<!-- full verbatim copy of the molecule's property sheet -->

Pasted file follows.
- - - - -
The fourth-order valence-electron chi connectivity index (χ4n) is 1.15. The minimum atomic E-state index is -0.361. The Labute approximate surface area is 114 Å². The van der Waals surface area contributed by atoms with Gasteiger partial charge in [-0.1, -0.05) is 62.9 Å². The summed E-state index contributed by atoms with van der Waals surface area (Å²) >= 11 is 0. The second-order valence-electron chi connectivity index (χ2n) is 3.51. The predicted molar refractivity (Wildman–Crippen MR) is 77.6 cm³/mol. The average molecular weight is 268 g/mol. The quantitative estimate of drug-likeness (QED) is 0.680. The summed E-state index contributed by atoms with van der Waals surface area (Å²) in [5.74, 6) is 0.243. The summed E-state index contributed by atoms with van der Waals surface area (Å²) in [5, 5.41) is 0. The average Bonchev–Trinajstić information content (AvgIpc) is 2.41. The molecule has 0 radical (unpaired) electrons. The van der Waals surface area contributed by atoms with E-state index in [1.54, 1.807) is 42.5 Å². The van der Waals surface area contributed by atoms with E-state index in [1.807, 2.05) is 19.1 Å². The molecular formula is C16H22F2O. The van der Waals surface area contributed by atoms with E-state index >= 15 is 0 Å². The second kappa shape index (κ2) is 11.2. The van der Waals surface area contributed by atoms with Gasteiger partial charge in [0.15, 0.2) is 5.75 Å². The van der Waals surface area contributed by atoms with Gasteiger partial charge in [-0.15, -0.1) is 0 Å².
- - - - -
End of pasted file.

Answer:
The fourth-order valence-electron chi connectivity index (χ4n) is 1.15. The minimum atomic E-state index is -0.361. The Labute approximate surface area is 114 Å². The van der Waals surface area contributed by atoms with Gasteiger partial charge in [-0.1, -0.05) is 62.9 Å². The summed E-state index contributed by atoms with van der Waals surface area (Å²) >= 11 is 0. The second-order valence-electron chi connectivity index (χ2n) is 3.51. The predicted molar refractivity (Wildman–Crippen MR) is 77.6 cm³/mol. The average molecular weight is 268 g/mol. The quantitative estimate of drug-likeness (QED) is 0.680. The summed E-state index contributed by atoms with van der Waals surface area (Å²) in [5.74, 6) is 0.243. The summed E-state index contributed by atoms with van der Waals surface area (Å²) in [5, 5.41) is 0. The average Bonchev–Trinajstić information content (AvgIpc) is 2.41. The molecule has 0 radical (unpaired) electrons. The van der Waals surface area contributed by atoms with E-state index in [1.54, 1.807) is 42.5 Å². The van der Waals surface area contributed by atoms with E-state index in [1.807, 2.05) is 19.1 Å². The molecular formula is C16H22F2O. The van der Waals surface area contributed by atoms with E-state index >= 15 is 0 Å². The second kappa shape index (κ2) is 11.2. The van der Waals surface area contributed by atoms with Gasteiger partial charge in [0.15, 0.2) is 5.75 Å². The van der Waals surface area contributed by atoms with Gasteiger partial charge in [-0.15, -0.1) is 0 Å².